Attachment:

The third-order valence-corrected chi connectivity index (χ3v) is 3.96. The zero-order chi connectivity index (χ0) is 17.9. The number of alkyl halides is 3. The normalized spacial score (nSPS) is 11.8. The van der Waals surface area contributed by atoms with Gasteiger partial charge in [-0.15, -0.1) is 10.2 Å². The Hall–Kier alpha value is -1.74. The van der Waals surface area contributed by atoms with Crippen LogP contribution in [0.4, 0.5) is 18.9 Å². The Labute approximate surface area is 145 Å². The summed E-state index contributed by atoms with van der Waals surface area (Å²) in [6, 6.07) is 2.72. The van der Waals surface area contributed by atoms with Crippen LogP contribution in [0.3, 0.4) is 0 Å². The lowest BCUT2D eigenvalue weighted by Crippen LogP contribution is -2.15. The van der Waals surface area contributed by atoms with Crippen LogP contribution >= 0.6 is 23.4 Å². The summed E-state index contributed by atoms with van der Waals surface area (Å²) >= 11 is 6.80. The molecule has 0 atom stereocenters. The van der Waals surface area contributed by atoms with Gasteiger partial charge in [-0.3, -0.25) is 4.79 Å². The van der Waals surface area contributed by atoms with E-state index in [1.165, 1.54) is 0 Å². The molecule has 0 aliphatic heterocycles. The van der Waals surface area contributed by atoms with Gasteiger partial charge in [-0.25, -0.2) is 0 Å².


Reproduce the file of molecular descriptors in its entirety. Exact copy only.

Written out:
The third-order valence-corrected chi connectivity index (χ3v) is 3.96. The zero-order chi connectivity index (χ0) is 17.9. The number of alkyl halides is 3. The normalized spacial score (nSPS) is 11.8. The van der Waals surface area contributed by atoms with Gasteiger partial charge in [-0.15, -0.1) is 10.2 Å². The Hall–Kier alpha value is -1.74. The van der Waals surface area contributed by atoms with Crippen LogP contribution in [0.4, 0.5) is 18.9 Å². The Labute approximate surface area is 145 Å². The summed E-state index contributed by atoms with van der Waals surface area (Å²) in [6, 6.07) is 2.72. The van der Waals surface area contributed by atoms with Crippen LogP contribution in [0.3, 0.4) is 0 Å². The lowest BCUT2D eigenvalue weighted by Crippen LogP contribution is -2.15. The van der Waals surface area contributed by atoms with Crippen LogP contribution >= 0.6 is 23.4 Å². The summed E-state index contributed by atoms with van der Waals surface area (Å²) >= 11 is 6.80. The molecule has 0 atom stereocenters. The van der Waals surface area contributed by atoms with Gasteiger partial charge in [-0.3, -0.25) is 4.79 Å². The van der Waals surface area contributed by atoms with E-state index in [1.165, 1.54) is 0 Å². The molecule has 0 aliphatic heterocycles. The van der Waals surface area contributed by atoms with Gasteiger partial charge in [-0.25, -0.2) is 0 Å².